Paul Austerlitz – Journey (Innova Recordings – 2008)


There is very little precedence for Journey, a work of striking newness and dazzling virtuosity, by the reeds player, Paul Austerlitz. First of all it occupies a rather narrow stream in Afro-Caribbean music—Dominican music of African origin—and secondly it is largely played on reeds of the very lowest register—only the great Anthony Braxton ventures there. It combines Yoruba chants with African and jazz musical idioms; contemporary poetry and entrancing musical expeditions that few have been inspired into producing. This is an ambitious work of complex, symphonic proportions even though it features few instruments: reeds, percussion, piano, the bass violin and—this is what sets it apart—the human voice.

To a large extent this is Austerlitz’s exegesis of the exodus of the African Diaspora as it melded into the Caribbean nation the Dominican Republic on an island, significantly, shared by that other maverick nation, Haiti. Of no less significance is the fact that like the avant garde musicians of the 60’s and the new movement occupied in solitary splendour by Anthony Braxton, the music flows like a flood tide as it finds a powerful confluence in the music of Charlie Parker and the bebop musicians. Moreover, Austerlitz succeeds in melting away the barriers that constrict musical literature by so-called genre. This truly exciting musical journey begins and ends in the African realm as it subsumes the “New World” that even Europe cow-towed to during and for centuries after The Age of Enlightenment. Perhaps Africa is the “New World” after all and the new Age of Enlightenment has dawned there.

Austerlitz’s journey begins with a powerful invocation to the Orisha, Elegba—or as he calls her, Elegb&#225ra. The music of “Bara S&#250w&#224 Yo” is united in spectacular fashion with the contemporary spoken word—Logos in majestic ascent with ancient chants rendered as rhythmic figures fused into a spectacular whole by Austerlitz’s bass clarinet. “Underground Palo” in the second sequence of the musical score is the new Spiritual, a fascinating chart whose escarpment overlooks John Coltrane’s “Song of The Underground Railroad” and features a might chant that plays off the other instruments, especially the hypnotic ritual Afro-Dominican “palos” drumming. Freedom from slavery is gloriously suggested here as the music merges into a spectacular improvisation on one of Austerlitz’s reeds.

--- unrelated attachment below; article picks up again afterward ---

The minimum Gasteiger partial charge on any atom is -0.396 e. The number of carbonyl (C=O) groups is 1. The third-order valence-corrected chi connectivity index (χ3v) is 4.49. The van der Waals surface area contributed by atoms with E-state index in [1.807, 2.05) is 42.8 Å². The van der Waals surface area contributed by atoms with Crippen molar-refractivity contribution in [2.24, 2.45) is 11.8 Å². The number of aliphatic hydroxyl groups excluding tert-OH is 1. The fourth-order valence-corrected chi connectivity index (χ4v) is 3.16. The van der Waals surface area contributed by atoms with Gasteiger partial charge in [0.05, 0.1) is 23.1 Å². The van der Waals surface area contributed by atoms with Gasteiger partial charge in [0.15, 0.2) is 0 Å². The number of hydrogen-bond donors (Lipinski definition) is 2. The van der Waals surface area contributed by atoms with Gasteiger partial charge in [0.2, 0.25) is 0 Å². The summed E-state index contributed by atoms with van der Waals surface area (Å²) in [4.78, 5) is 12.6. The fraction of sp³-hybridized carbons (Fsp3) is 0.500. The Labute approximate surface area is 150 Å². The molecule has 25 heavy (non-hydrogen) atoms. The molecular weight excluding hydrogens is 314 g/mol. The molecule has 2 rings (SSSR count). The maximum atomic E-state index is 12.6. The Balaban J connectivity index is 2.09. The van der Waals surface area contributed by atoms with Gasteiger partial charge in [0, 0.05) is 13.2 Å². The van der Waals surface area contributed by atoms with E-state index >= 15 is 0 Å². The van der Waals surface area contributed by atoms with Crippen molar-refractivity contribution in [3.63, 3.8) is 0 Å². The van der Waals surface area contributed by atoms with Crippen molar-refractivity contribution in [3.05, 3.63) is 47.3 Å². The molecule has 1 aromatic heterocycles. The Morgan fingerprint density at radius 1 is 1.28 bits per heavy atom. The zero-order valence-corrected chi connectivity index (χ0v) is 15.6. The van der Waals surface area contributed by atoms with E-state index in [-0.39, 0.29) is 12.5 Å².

“Journey” is a fascinating addition to the symphony and is written in multiple meters as the music criss-crosses its way—like the exodus of the African Diaspora—through India, where the drone of the sitar blends with the talking drums of Kwaku Kwaakye Obeng. Nineteenth Century impressionistic modes collide with amorphous Indian ragas and African polyrhythm. The clarinet colors the musical canvas in several overdubbed incarnations. The resultant music is quite simply spectacular. In the subsequent sequence Austerlitz’s music traverses another hundred years. The significance of the jazz idiom cannot be over emphasized enough as the composer and performers zigzag their way through the last significant movement in its history—bebop. Austerlitz’s reworking of Charlie Parker’s “Ornithology” gives new importance to Bird’s masterpiece.